Tuesday, 23 March 2010




de Brauwere

It concerned Martin and Gina’s 24 year old laminitic horse Florrie, which had been a family pet for two


The case, as usual for the RSPCA, was a private prosecution for ‘cruelty’:

1) accompanied by the RSPCA’s traditional PR techniques, and spinning to local and national media;

2) presented to the court over a number of days, at great expense (to both the taxpayer and the

RSPCA’s hapless subscribers) and inconvenience to other court-users;

3) brought by the RSPCA’s unaccountable Prosecutions Department, led by barrister Sally Case,

against defendants (in this case a council worker and a salesperson) of impeccable character; and

4) where the Defendants own vet - with whom the RSPCA ‘expert’ disagreed – was advising them.

The RSPCA’s ‘expert’ in this case was Nic de Brauwere. Rather worryingly for the RSPCA, in the light of

the court’s findings against it, Mr de Brauwere is the vet in the RSPCA’s recent high-profile seizures in

Amersham. Mr de Brauwere is in charge of welfare at ‘Redwings’, the rescue centre which the RSPCA

pays to stable many of its ‘rescued’ horses. The Griffins vainly tried to tell de Brauwere that they knew the

horse was thin and that they had to keep its weight down to avoid an acute recurrence of the long-standing

laminitis. This is not only good equine practice – it followed the excellent advice obtained from their

horse’s vet, Charlotte Mayers, who knew all about the horse, but with whom it seems that de Brauwere


So, the RSPCA’s ‘Inspector’ John Jenkins and Mr de Brauwere thought they knew better than the Griffins’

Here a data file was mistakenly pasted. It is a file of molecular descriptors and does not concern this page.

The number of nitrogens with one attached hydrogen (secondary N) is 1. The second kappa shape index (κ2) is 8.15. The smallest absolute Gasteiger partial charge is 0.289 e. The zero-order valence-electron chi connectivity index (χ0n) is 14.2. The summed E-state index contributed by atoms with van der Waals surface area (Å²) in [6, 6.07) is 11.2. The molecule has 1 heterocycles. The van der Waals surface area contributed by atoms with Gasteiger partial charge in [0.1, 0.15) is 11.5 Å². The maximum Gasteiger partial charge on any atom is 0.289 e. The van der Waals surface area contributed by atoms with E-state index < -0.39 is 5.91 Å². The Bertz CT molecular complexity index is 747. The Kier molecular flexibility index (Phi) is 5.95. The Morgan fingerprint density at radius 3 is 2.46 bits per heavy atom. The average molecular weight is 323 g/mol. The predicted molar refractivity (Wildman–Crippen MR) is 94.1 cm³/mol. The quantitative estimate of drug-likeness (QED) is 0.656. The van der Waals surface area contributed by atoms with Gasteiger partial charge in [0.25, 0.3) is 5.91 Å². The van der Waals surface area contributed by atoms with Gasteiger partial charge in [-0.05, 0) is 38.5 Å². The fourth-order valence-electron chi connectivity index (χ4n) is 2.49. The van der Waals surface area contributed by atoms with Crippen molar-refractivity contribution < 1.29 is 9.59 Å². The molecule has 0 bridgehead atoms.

own vet. The horse was seized from the Griffins’ field where all the other animals, everyone agreed, were

in superb condition. Three ‘cruelty’ charges eventually emerged. The animal was taken to a “place of

safety” - de Brauwere’s facility - and his clients, the RSPCA, blindly pressed on with its case. They were

undeterred by the report of Colin Vogel, the country’s pre-eminent equine specialist (who incidentally

writes the RSPCA’s own “Horse-Care Manual”). Mr Vogel was called as an expert by the defence.

Judge Philip Browning, who is not known as a firebrand, made the following findings:

(1) “Mr Vogel is a pre-eminent authority on horses who heard the evidence in the case. In his opinion,

the horse was not suffering; he said that he had heard no evidence that the horse could not eat, no

evidence that it was hungry and he said that he had heard reasonable evidence that there was a

reason to keep the animal thin.”

(2) “It seems pretty clear that Inspector Jenkins had made his mind up [to seize the animal] and that

he was unlikely to have agreed that the horse could be treated as offered by Miss Mayers, a course

which would, in my opinion have avoided all of this”

(3) “Mr de Brauwere was not minded to discuss alternative causes of the thinness with Mrs Griffin and

agreed that Mrs Griffin was offering other causes - he did, to use his words, not want to enter a

long debate and did walk away at one point.”

(4) “I go further than saying that there is doubt - I find that the horse was not suffering at all at the

time it was seized. I do not need to go on to consider causing or permitting, but I will say that

nothing I have heard in this case casts any criticism of Mr and Mrs Griffin.”

(5) “I fully understand the reaction of Mrs Griffin in a situation where she is faced with the sudden

removal of Florrie, a much loved virtual member of the family.”